Do nonsteroidal anti-inflammatory drugs affect the risk of developing ovarian cancer? A meta-analysis
Article first published online: 30 MAR 2005
British Journal of Clinical Pharmacology
Volume 60, Issue 2, pages 194–203, August 2005
How to Cite
Bonovas, S., Filioussi, K. and Sitaras, N. M. (2005), Do nonsteroidal anti-inflammatory drugs affect the risk of developing ovarian cancer? A meta-analysis. British Journal of Clinical Pharmacology, 60: 194–203. doi: 10.1111/j.1365-2125.2005.02386.x
- Issue published online: 30 MAR 2005
- Article first published online: 30 MAR 2005
- Received 24 August 2004 Accepted 10 January 2005
- nonsteroidal anti-inflammatory drugs;
- ovarian cancer
The relationship between the use of nonsteroidal anti-inflammatory drugs (NSAIDs), including aspirin, and the risk of ovarian cancer has been controversial. This study examines the strength of this association by conducting a detailed meta-analysis of the studies published in peer-reviewed literature on the subject.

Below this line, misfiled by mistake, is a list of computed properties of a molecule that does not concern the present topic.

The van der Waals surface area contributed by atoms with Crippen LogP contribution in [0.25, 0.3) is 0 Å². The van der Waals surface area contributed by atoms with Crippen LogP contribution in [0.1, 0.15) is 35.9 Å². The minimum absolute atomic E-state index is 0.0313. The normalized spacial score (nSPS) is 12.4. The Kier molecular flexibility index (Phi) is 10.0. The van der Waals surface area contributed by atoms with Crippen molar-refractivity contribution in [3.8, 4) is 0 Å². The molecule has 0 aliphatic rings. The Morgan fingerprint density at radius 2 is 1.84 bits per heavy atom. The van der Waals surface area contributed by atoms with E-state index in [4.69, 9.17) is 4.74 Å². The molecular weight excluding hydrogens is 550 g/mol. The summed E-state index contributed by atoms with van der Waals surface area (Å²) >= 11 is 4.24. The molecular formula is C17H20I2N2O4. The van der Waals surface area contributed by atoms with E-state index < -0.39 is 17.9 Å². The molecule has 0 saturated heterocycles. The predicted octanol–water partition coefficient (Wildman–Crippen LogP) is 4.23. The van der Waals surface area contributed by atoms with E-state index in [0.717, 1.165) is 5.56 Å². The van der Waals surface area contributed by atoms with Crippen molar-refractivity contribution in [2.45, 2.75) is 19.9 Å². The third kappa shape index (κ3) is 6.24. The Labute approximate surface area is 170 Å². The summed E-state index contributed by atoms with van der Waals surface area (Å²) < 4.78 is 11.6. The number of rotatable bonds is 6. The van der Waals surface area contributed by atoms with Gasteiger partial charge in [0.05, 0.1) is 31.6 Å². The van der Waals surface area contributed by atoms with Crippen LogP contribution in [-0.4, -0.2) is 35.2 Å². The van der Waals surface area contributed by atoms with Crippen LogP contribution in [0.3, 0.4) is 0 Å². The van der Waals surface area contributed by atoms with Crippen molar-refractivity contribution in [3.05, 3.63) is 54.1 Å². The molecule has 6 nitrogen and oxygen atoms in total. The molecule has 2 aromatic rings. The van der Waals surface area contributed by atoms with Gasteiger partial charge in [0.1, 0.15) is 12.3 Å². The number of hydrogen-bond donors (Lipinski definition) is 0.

A comprehensive search for articles published up to April 2004 was performed, reviews of each study were conducted and data were abstracted. Prior to meta-analysis, the studies were evaluated for publication bias and heterogeneity. Pooled relative risk estimates (RR) and 95% confidence intervals (CIs) were calculated.
Ten reports (six case–control and four cohort studies), published between 1998 and 2004, were identified. There was no evidence of an association between aspirin use and ovarian cancer risk either assuming a random-effects model (RR = 0.92, 95% CI 0.80, 1.06), or a fixed-effects model (RR = 0.93, 95% CI 0.81, 1.06). Similarly, we did not find evidence of an association between non-aspirin NSAID use and ovarian cancer, both on the basis of a random-effects model (RR = 0.86, 95% CI 0.68, 1.08), and on the basis of a fixed-effects model (RR = 0.88, 95% CI 0.76, 1.01). When the analyses were stratified into subgroups, there was no evidence that study design substantially influenced the estimate of effects. Furthermore, our analysis did not show decreasing risks with increasing frequency or duration of use, features often associated with causal relationships.
Our meta-analysis findings do not support that NSAID use plays a role in the chemoprevention of ovarian cancer. Future research should examine potential relationships between specific NSAIDs and ovarian cancer, taking into account the possible biases that may have affected this meta-analysis.